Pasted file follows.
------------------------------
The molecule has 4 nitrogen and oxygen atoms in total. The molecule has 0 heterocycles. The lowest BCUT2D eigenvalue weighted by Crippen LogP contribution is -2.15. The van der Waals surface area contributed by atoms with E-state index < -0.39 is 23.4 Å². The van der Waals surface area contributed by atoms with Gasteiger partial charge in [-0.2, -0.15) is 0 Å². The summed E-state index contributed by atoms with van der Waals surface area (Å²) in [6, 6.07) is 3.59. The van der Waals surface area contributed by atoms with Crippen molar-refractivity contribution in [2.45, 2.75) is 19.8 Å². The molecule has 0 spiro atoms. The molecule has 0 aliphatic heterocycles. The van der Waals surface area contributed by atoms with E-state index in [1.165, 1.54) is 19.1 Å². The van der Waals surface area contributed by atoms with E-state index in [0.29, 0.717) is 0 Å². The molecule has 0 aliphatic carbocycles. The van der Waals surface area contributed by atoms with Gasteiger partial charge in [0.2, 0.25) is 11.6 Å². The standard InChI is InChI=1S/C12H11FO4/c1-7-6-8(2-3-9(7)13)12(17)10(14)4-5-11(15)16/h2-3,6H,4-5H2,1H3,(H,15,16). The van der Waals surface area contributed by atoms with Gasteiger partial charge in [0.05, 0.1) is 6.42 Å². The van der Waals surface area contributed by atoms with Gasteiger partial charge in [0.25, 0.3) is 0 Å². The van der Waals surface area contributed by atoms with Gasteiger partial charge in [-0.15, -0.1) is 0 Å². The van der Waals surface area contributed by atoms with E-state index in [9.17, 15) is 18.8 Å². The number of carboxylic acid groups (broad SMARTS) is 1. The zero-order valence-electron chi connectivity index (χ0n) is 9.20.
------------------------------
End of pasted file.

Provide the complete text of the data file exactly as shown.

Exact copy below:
The molecule has 4 nitrogen and oxygen atoms in total. The molecule has 0 heterocycles. The lowest BCUT2D eigenvalue weighted by Crippen LogP contribution is -2.15. The van der Waals surface area contributed by atoms with E-state index < -0.39 is 23.4 Å². The van der Waals surface area contributed by atoms with Gasteiger partial charge in [-0.2, -0.15) is 0 Å². The summed E-state index contributed by atoms with van der Waals surface area (Å²) in [6, 6.07) is 3.59. The van der Waals surface area contributed by atoms with Crippen molar-refractivity contribution in [2.45, 2.75) is 19.8 Å². The molecule has 0 spiro atoms. The molecule has 0 aliphatic heterocycles. The van der Waals surface area contributed by atoms with E-state index in [1.165, 1.54) is 19.1 Å². The van der Waals surface area contributed by atoms with E-state index in [0.29, 0.717) is 0 Å². The molecule has 0 aliphatic carbocycles. The van der Waals surface area contributed by atoms with Gasteiger partial charge in [0.2, 0.25) is 11.6 Å². The standard InChI is InChI=1S/C12H11FO4/c1-7-6-8(2-3-9(7)13)12(17)10(14)4-5-11(15)16/h2-3,6H,4-5H2,1H3,(H,15,16). The van der Waals surface area contributed by atoms with Gasteiger partial charge in [0.05, 0.1) is 6.42 Å². The van der Waals surface area contributed by atoms with Gasteiger partial charge in [0.25, 0.3) is 0 Å². The van der Waals surface area contributed by atoms with Gasteiger partial charge in [-0.15, -0.1) is 0 Å². The van der Waals surface area contributed by atoms with E-state index in [9.17, 15) is 18.8 Å². The number of carboxylic acid groups (broad SMARTS) is 1. The zero-order valence-electron chi connectivity index (χ0n) is 9.20.